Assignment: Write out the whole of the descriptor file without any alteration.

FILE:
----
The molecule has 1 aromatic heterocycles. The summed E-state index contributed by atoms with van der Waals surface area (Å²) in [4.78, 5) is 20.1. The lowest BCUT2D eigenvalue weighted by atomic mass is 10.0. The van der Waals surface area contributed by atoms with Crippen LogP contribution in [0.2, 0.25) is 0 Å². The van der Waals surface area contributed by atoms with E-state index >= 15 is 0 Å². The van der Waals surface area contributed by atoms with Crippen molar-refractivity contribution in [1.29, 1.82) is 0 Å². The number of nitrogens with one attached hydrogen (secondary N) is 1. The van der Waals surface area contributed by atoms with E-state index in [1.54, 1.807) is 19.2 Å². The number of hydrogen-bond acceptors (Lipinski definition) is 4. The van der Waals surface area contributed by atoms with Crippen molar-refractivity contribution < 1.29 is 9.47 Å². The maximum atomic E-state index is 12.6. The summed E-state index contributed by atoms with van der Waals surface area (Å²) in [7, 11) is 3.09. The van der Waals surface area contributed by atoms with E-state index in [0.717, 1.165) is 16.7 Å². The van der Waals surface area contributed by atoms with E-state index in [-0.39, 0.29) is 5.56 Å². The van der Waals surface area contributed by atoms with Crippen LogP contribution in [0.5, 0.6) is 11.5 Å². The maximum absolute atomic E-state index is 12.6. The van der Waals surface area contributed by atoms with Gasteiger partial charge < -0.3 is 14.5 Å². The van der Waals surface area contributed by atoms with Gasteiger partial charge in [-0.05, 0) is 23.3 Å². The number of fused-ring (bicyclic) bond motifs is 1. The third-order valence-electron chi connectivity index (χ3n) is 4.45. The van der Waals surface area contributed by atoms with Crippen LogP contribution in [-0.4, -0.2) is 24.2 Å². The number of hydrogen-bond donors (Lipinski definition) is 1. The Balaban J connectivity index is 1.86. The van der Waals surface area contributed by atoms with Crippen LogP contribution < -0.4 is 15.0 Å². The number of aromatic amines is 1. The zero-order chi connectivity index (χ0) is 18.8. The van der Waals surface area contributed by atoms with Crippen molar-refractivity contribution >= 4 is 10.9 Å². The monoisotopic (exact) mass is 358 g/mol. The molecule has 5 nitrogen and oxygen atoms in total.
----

The molecule has 1 aromatic heterocycles. The summed E-state index contributed by atoms with van der Waals surface area (Å²) in [4.78, 5) is 20.1. The lowest BCUT2D eigenvalue weighted by atomic mass is 10.0. The van der Waals surface area contributed by atoms with Crippen LogP contribution in [0.2, 0.25) is 0 Å². The van der Waals surface area contributed by atoms with E-state index >= 15 is 0 Å². The van der Waals surface area contributed by atoms with Crippen molar-refractivity contribution in [1.29, 1.82) is 0 Å². The number of nitrogens with one attached hydrogen (secondary N) is 1. The van der Waals surface area contributed by atoms with E-state index in [1.54, 1.807) is 19.2 Å². The number of hydrogen-bond acceptors (Lipinski definition) is 4. The van der Waals surface area contributed by atoms with Crippen molar-refractivity contribution < 1.29 is 9.47 Å². The maximum atomic E-state index is 12.6. The summed E-state index contributed by atoms with van der Waals surface area (Å²) in [7, 11) is 3.09. The van der Waals surface area contributed by atoms with E-state index in [0.717, 1.165) is 16.7 Å². The van der Waals surface area contributed by atoms with E-state index in [-0.39, 0.29) is 5.56 Å². The van der Waals surface area contributed by atoms with Crippen LogP contribution in [0.5, 0.6) is 11.5 Å². The maximum absolute atomic E-state index is 12.6. The van der Waals surface area contributed by atoms with Gasteiger partial charge < -0.3 is 14.5 Å². The van der Waals surface area contributed by atoms with Gasteiger partial charge in [-0.05, 0) is 23.3 Å². The number of fused-ring (bicyclic) bond motifs is 1. The third-order valence-electron chi connectivity index (χ3n) is 4.45. The van der Waals surface area contributed by atoms with Crippen LogP contribution in [-0.4, -0.2) is 24.2 Å². The number of hydrogen-bond donors (Lipinski definition) is 1. The Balaban J connectivity index is 1.86. The van der Waals surface area contributed by atoms with Crippen LogP contribution < -0.4 is 15.0 Å². The number of aromatic amines is 1. The zero-order chi connectivity index (χ0) is 18.8. The van der Waals surface area contributed by atoms with Crippen molar-refractivity contribution >= 4 is 10.9 Å². The monoisotopic (exact) mass is 358 g/mol. The molecule has 5 nitrogen and oxygen atoms in total.